Monday, October 7, 2019

cloud watching

September was so much fun for me.  I finished another month long residency in Midd West again, for the sixth time.  Each kid got to make at least one tile and we had somewhere around 150 kids. This was my five advanced kids and I have had the honor of working with each of them before.  As you'd guess, they produced amazing tiles.

Kids were allowed to work in white or grey, some tiles with a combination of white and grey.  Some of these are so impressive especially considering the majority of the participants never worked with glass before.  We assembled all the tiles to make clouds.  The sky was made with a glorious mottled blue Youghiogheny, probably my favorite glass.  They already have it hung in the grade school that it was gifted to.  I want to get in there to take a good photo of it eventually.  Till then, they sent these.  

If you're on Insta, I put a video on there that shows the iridescent in the sun a little better.  Life is so good.  Thanks Pennsylvania Council on the Arts for funding projects like this.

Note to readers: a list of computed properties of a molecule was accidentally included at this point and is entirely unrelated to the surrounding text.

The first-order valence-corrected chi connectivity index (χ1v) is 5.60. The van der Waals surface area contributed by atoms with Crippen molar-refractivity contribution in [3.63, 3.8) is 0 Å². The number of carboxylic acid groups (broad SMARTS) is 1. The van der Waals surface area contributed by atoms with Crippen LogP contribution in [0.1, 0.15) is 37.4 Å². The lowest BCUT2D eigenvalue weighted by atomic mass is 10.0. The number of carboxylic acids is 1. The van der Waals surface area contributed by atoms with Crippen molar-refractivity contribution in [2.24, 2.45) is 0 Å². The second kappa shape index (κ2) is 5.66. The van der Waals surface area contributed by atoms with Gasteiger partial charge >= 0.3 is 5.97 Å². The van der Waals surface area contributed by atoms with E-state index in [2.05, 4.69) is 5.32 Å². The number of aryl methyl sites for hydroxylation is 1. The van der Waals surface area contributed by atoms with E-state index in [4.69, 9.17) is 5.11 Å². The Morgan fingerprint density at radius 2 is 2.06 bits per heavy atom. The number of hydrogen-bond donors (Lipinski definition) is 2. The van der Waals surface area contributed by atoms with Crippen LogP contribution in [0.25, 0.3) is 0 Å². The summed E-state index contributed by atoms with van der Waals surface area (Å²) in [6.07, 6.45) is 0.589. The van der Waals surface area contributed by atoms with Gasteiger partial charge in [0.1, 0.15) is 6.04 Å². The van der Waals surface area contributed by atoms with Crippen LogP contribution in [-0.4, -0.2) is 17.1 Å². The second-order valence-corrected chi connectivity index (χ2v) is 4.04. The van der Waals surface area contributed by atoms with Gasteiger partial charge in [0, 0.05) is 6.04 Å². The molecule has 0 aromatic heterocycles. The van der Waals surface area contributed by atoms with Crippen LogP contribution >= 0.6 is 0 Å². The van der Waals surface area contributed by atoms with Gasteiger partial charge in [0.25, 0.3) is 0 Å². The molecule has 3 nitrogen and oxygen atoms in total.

Tuesday, July 30, 2019

thanks jess!

I had this "Ball" jar idea for years but never moved on it.  Jess, my intern that I introduced in last post is the most flowery flower person I have ever met.  She talked about flowers so much that I thought that during her 9 weeks with me, I should work on a floral something.  This is the result.  I had a lily made as a sample for a class so I knew one flower that I would use and hydrangea makes a nice blue bottom for the bouquet. Snap dragons were Jess's idea and I love them too.
This isn't framed yet but I will put it up on Saatchi as soon as it is.  The blue glass is over half an inch deep.  "Billet MOSAIC" just cracks me up and it is my favorite signature tile right now.
 I can't wait to see it framed.  Until it sells, it will be loved in my home.
I was trying to work on the canning jar bouquet and a beetle at the same time.  Now I am all about the scarab.  It's going to be an Egyptian thing and I can almost see the end.  I am hoping to work a favorite movie, "Matrix" into it too.  We'll see.  The Matrix part is another thing that has been simmering for a while.  I might be too ambitious to think this might be done by the 26th when I start another residency.  Hmmmmm...

Friday, June 21, 2019

YESSSSSS, summmer!